Adam B. Vary
March 24, 2009 AT 12:00 PM EDT

First you bought an Atari 2600, then the Nintendo NES, then the Super Nintendo, then the Sega Genesis, then the Sony PlayStation, then the Nintendo64, then the Playstation 2, then the XBox, then the XBox360, then the Nintendo Wii, then the Playstation 3. (We’ll just ignore that Sega Saturn and TurboGrafx 16 collecting dust in your crawl space.) Then you bought the OnLive system, and never had to dig into your wallet for another plastic-encased video game console again.

At least, that’s the hope of two silicon valley veterans, who announced yesterday a new video gaming system called OnLive that is trying to do for video games what iTunes has done for music and what outfits like Roku and AppleTV are trying to do for television and feature films. Here’s the gist: You download a program to your Mac or PC, hook up an OnLive “micro-console” to your TV, make sure you’re signed onto some super-fast broadband inter-tubes, and then through the magic of patented coding hoopdedoo, you can stream the game of your choice and play it in real time. When the games get more sophisticated, you don’t need to shell out for a new box — like, say, the PlayStation 4, or XBox 720; OnLive just amps up its servers instead.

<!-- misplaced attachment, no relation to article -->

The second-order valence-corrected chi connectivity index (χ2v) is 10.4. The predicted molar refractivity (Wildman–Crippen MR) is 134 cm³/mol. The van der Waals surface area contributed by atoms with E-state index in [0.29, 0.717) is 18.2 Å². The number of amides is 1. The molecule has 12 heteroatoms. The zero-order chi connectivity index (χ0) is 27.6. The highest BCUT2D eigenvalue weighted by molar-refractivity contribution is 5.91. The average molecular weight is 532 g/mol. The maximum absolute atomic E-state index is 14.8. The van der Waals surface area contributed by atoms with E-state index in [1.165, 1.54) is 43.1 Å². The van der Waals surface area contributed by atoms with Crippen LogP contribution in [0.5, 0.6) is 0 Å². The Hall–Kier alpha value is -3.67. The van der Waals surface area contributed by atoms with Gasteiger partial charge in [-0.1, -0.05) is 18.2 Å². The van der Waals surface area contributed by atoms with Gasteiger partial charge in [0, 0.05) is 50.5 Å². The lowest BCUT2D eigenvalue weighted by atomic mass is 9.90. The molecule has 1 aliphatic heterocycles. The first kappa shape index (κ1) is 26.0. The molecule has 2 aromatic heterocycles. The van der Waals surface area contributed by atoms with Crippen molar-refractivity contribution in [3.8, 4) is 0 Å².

The catch? Well, there’s a few. While OnLive has some pretty big gaming companies (Electronic Arts, Ubisoft) already signed on, A-list franchises like Microsoft’s Halo and Nintendo’s Mario and Zelda aren’t so much on board, for obvious reasons. The system itself, meanwhile, is only as stable as your Internet connection, and there’s no greater gaming buzzkill than have your DSL cut out right as you’re about to unleash your final blow on the bad guy. Finally, while Sony and Microsoft certainly have good reason to worry, there’s nothing that OnLive has presented thus far that looks like it’ll directly threaten Nintendo’s motion-controlled Wii or hand-held DS, both industry leaders.

What do you think, PopWatchers? While there’s been no talk of price just yet, the system will have a public beta this summer, and promises to launch for real in time for the holidays. Are you gonna be first in line? Or will they only get your XBox or PS3 controllers when they pry them out of your cold, dead, calloused hands?

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